Who's The Real Namewee
I.M. chats with Namewee in the December issue. Read the interview here.
The media have painted him as ‘anti-government’; some call him a racist and attention seeking; members of parliament want him in jail; while others think he’s pure genius. He shot to stardom with his infamous Youtube video “Negarakuku”(2007), and since then there have been other notable works (with their notable brushes with authorities). His first movie, Nasi Lemak 2.0 (Sept 2011) is a success, and Namewee’s high in demand these days, all the way to Singapore. Love him or hate him? You’ve got to respect him for speaking his mind. We met the REAL Namewee, a humble and soft-spoken (GASP!), average guy.
Tell us about your family and growing up in Muar.
I come from an ordinary family. I studied in a Chinese primary school and a private Chinese secondary school. I later attended university in Taiwan doing Mass Communication.
How did your background make you who you are today?
Actually, there isn’t much of an influence. I’m who I am because of my personality. My family is very open, and they gave me a lot of room to explore. They have been very supportive in what I’ve been doing.
What sparked your interest in music? And how did you start rapping?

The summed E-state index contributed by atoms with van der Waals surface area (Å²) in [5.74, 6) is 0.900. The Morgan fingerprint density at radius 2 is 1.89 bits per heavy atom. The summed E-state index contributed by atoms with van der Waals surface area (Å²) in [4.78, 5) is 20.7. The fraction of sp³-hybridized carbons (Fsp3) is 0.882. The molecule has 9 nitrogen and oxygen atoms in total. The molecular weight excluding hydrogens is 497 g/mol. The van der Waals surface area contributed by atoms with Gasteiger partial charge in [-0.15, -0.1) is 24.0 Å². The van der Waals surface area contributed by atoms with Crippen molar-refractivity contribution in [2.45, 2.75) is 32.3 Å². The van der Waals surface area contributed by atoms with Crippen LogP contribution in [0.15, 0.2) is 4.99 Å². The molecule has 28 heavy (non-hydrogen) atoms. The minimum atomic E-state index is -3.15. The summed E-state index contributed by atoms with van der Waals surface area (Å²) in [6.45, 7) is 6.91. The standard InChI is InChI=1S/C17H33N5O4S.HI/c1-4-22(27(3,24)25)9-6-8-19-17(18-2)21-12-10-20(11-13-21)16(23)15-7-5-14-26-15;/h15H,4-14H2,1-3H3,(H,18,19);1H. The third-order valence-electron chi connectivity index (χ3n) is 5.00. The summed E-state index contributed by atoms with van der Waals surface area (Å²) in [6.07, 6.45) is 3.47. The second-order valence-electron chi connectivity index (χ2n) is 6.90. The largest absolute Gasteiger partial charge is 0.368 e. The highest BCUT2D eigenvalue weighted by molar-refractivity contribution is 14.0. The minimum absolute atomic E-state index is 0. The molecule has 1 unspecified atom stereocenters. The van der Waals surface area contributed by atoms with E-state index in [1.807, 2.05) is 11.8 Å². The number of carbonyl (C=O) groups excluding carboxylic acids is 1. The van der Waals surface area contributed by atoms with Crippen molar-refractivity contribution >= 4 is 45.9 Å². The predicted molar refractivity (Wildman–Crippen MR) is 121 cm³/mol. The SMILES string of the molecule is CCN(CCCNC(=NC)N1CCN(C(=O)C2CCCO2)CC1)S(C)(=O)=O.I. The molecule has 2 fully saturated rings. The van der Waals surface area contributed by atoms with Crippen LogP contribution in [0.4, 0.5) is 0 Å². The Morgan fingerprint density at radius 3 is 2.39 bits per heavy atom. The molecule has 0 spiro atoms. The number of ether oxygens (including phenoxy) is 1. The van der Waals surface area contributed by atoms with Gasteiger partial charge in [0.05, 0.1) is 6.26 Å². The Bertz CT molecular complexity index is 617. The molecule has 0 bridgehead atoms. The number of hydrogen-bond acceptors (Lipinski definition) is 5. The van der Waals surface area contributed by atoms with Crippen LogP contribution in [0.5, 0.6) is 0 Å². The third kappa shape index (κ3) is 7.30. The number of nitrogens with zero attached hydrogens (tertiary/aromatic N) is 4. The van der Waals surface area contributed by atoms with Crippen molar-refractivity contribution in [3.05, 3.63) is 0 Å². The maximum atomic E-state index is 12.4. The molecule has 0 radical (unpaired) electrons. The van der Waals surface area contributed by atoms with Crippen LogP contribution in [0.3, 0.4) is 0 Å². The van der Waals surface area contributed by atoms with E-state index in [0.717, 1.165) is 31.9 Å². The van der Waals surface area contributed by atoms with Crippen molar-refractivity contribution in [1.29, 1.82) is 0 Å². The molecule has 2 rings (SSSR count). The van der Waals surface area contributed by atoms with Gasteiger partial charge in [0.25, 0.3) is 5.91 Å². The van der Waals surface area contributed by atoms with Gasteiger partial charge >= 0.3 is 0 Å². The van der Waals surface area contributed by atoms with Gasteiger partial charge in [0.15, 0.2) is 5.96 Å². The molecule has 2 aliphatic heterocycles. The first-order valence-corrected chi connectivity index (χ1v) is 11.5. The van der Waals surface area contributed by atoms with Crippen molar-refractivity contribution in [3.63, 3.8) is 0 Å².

My dad loves karaoke. Ever since I was young, he would bring me along to sing. Back then it wasn’t like your usual KTV lounge; it was a pub with a stage. I started to like singing from there on.
When I started writing songs a while back, I realized if I wanted to express more thoughts, rapping would be the best way to do it. I don’t have to think too much, and just let the words flow. Actually I don’t rap too much, I also do a lot of other genres. But a lot of people like my raps.
Who are your musical influences?
When I was younger, I was crazy about Nirvana, because they were original. I’m older than they are now because he [Kirk Cobain] died many years ago. It wasn’t their music that influenced me a lot, it was their spirit, and that’s very important.
You are often misunderstood by the media; labeled as anti-government, a racist etc. Is there any truth in it, and does it make you mad?
I’ve been simply and non-factually written about for four years, and I’m used to it by now. They would just write about something when they hear of it, without even clarifying it with me first. I think that’s a problem, when gossips become news, it’s not professional. I’ve studied this field myself, so I know that is not the way to write about things. When I first started, I produced all the songs myself. And the lyrics would be in Mandarin. People would start translating them into Malay and English, but then some of the meaning would get lost when they do that. And that makes all the difference, and hence the misunderstandings that happen later. But, sometimes, people intentionally write ‘wrongly’ about me, as if there’s some hidden agenda, and I don’t know what it is.
Find out more as Namewee talks to us about his music and even the story behind his beanies in our the full interview in our December issue!